Compare the presentation of love and madness within male-female relationships in Wuthering Heights, Hamlet and A Streetcar Named Desire
The presentation of love is closely related to madness within these texts. The similarities between these texts are usually that the female characters experience some form of mental breakdown due to the actions of the men that they love. For example, Blanche’s madness starts with the death of her husband in ‘A Streetcar Named Desire’ and Ophelia’s madness upon the death of her father in ‘Hamlet’. However, madness isn’t always portrayed by women, as Heathcliff shows symptoms of madness after Cathy’s death in ‘Wuthering Heights’.
In ‘A Streetcar Named Desire’ there are many references towards the relationship between Blanche and Allan, and his death, being the cause of her erotic behaviour and unhappiness. A repetitive theme is that of the “polka music” or the Varsuviana sounding whenever Blanche is in a difficult situation, which has links to her relationship with Allan Grey as this was the piece that was playing the night he died. It is evident that whenever Blanche thinks of her dead husband, she not only relives this trauma, but she also feels a sense of guilt or responsibility. Due to this guilt she cannot escape her husband’s death; therefore she cannot escape the music. Williams makes it clear to the audience that only Blanche is able to hear the music as Mitch asks “What music?” In the film adaptation with Vivian Lee, the music is played quietly to suggest that the other characters on stage cannot hear it and Blanche’s reactions to it are often those of a tempestuous nature. Although it is up to the director’s discretion, this music is diegetic only for Blanche – when we hear the polka, we are hearing what is inside her mind, which makes the audience feel both sympathetic towards Blanche, as it is obvious she has had a hard life, but also a little awkward, as it is also apparent that she is suffering. The audience will also feel as if they are part of Blanche’s experience, as we can hear the music too, which makes us more understanding towards Blanche than the other characters onstage. This suggests that stressful events, such as the confrontation of Mitch, cause Blanche to relive specific memories regarding the death of Allan Grey. She describes her love of him as “though a light had been switched on”, which, linked with the “polka music”, suggests that she can’t move on without Allan and is stuck in the past. The idea of light and dark suggests that the polka music is the removal of light and happiness for Blanche, as well as showing how dangerous the knowledge of Allan’s true sexuality was on her mental state. This could be another reason why Blanche clings to it, as when she had knowledge (with Allan) it resulted in her being hurt and rejected. The idea of light could also suggest that there were too many shadows during her relationship with Allan that she was blind to, such as his true feelings towards her and his sexuality. Therefore, the polka music could represent her way of grounding herself and seeing every aspect of the situation in hand; a reminder of what happened when she was blinded by love.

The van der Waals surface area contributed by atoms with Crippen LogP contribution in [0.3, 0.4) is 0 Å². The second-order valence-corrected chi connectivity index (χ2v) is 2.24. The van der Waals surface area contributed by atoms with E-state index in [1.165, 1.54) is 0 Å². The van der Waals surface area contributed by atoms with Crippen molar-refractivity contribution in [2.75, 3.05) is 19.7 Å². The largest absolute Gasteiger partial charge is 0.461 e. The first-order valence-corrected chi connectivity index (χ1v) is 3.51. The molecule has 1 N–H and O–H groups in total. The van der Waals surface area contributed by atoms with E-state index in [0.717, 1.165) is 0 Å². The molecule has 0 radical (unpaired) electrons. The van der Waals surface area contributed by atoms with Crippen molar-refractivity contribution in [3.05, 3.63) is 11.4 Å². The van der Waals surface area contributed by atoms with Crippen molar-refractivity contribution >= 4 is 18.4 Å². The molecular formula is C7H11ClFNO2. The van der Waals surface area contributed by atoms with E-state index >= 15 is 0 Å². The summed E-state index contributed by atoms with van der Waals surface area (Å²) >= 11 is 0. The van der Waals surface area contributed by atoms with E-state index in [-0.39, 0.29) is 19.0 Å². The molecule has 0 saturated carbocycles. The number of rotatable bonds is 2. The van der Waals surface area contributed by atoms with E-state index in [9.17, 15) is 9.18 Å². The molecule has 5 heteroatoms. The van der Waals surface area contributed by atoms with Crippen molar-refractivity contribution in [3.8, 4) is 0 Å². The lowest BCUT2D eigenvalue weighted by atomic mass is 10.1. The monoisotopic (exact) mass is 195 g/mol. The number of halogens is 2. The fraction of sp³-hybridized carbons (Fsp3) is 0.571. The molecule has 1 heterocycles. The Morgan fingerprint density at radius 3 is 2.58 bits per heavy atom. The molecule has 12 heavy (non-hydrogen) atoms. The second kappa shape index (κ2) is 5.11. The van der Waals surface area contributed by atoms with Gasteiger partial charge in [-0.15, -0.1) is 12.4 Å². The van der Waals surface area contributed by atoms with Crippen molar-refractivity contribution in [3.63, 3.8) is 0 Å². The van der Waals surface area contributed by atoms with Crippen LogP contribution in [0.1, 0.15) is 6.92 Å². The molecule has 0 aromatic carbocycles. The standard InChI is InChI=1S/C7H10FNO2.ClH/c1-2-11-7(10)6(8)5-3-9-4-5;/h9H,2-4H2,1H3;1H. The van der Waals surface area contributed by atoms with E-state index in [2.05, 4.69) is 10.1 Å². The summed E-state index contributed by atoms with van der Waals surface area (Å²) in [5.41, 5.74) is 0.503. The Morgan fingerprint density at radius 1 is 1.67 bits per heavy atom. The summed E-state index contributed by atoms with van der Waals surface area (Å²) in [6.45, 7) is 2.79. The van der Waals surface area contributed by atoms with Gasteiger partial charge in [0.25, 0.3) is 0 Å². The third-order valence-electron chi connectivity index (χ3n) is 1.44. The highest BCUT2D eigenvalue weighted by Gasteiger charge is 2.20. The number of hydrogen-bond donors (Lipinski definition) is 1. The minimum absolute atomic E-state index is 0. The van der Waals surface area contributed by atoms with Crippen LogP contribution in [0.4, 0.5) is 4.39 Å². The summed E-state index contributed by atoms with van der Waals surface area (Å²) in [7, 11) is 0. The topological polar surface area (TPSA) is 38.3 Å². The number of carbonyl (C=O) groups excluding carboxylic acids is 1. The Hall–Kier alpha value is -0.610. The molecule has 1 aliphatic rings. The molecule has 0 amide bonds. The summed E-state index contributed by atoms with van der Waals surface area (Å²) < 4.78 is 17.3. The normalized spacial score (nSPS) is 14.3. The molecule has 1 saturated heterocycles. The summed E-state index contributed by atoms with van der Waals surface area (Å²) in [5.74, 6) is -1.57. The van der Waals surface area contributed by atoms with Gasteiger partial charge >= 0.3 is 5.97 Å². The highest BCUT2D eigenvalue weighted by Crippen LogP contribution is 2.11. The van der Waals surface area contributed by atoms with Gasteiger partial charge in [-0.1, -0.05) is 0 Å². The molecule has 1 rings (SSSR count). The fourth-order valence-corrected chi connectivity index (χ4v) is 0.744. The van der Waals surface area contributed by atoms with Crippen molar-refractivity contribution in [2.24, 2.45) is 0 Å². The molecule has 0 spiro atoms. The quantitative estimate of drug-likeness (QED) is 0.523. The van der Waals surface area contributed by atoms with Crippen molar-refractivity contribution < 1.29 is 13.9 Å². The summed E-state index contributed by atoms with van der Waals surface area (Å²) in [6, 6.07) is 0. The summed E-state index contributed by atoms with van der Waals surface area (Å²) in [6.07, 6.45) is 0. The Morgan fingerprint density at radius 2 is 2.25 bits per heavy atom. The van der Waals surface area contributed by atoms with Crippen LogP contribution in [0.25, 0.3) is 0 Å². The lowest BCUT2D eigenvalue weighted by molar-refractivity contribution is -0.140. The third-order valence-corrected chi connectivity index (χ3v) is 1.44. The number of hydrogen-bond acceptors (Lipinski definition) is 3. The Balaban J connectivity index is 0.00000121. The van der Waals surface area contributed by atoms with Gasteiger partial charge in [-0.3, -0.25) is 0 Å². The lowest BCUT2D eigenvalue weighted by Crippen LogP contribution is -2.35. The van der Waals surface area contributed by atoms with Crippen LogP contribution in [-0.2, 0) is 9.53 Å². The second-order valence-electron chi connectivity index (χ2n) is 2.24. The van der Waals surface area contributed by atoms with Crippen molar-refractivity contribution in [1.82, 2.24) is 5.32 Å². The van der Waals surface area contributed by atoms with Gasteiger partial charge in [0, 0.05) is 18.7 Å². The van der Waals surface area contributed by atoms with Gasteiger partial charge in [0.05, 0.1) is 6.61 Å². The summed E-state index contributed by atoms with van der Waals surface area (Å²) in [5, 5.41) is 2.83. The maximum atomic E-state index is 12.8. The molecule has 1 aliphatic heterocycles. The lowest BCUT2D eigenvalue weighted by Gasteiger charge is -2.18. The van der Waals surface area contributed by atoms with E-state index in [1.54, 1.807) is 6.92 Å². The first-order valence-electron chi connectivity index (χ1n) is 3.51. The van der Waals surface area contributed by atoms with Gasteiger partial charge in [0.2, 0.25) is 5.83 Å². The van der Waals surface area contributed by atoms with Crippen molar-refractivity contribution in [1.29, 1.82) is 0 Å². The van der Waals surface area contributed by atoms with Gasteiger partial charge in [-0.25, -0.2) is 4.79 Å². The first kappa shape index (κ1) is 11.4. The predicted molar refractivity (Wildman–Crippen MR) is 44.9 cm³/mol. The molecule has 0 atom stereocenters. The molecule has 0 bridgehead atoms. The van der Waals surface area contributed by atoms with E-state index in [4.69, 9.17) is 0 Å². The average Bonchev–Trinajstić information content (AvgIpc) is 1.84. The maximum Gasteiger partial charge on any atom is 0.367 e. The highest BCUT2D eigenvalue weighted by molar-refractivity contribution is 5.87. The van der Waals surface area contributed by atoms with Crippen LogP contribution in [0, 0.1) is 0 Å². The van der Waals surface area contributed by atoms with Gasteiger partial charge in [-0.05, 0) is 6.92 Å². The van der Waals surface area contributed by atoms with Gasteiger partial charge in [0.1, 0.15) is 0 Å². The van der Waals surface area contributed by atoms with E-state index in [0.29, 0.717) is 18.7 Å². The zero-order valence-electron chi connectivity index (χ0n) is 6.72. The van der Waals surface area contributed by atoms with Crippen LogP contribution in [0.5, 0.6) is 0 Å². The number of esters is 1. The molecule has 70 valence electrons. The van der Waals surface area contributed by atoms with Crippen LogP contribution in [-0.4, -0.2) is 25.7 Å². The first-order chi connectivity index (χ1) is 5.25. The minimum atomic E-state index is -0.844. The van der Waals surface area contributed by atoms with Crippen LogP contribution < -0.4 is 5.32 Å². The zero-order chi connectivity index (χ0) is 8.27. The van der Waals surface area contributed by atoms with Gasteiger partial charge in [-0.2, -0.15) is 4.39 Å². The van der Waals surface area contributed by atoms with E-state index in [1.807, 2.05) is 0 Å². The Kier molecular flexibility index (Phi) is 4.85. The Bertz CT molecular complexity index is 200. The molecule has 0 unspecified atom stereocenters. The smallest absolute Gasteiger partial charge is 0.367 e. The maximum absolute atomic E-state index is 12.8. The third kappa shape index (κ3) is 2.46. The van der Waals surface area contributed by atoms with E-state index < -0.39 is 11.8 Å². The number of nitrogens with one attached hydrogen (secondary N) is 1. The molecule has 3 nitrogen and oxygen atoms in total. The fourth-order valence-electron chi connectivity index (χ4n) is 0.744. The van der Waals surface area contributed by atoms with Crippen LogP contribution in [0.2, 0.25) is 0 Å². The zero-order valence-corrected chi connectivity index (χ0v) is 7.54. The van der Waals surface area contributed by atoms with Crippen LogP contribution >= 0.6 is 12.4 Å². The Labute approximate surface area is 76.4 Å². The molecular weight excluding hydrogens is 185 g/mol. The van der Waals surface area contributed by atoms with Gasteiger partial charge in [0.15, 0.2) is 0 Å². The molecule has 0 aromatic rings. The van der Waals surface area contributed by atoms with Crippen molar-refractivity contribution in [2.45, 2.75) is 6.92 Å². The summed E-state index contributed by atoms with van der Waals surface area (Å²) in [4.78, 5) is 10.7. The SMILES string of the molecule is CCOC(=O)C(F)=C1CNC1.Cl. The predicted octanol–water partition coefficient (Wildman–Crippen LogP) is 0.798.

The other song that is present in ‘A Streetcar Named Desire’ is “It’s Only a Paper Moon”, which Blanche sings. The song speaks of a world filled with fantasy and a need for self-delusion as well as a complete dependence on the love of others, which links in with Blanche’s lifestyle. The last line of the song is “If you believed in me”, which sums up Blanche’s feelings throughout the play. She is living her life as a lie, however she is constantly searching for someone to believe in her and show her affection. The connotations of the song are that the singer wants people to believe in them and their version of events: exactly like Blanche does. This is a very important aspect of the play, as throughout the production Stanley is constantly questioning and interrogating...
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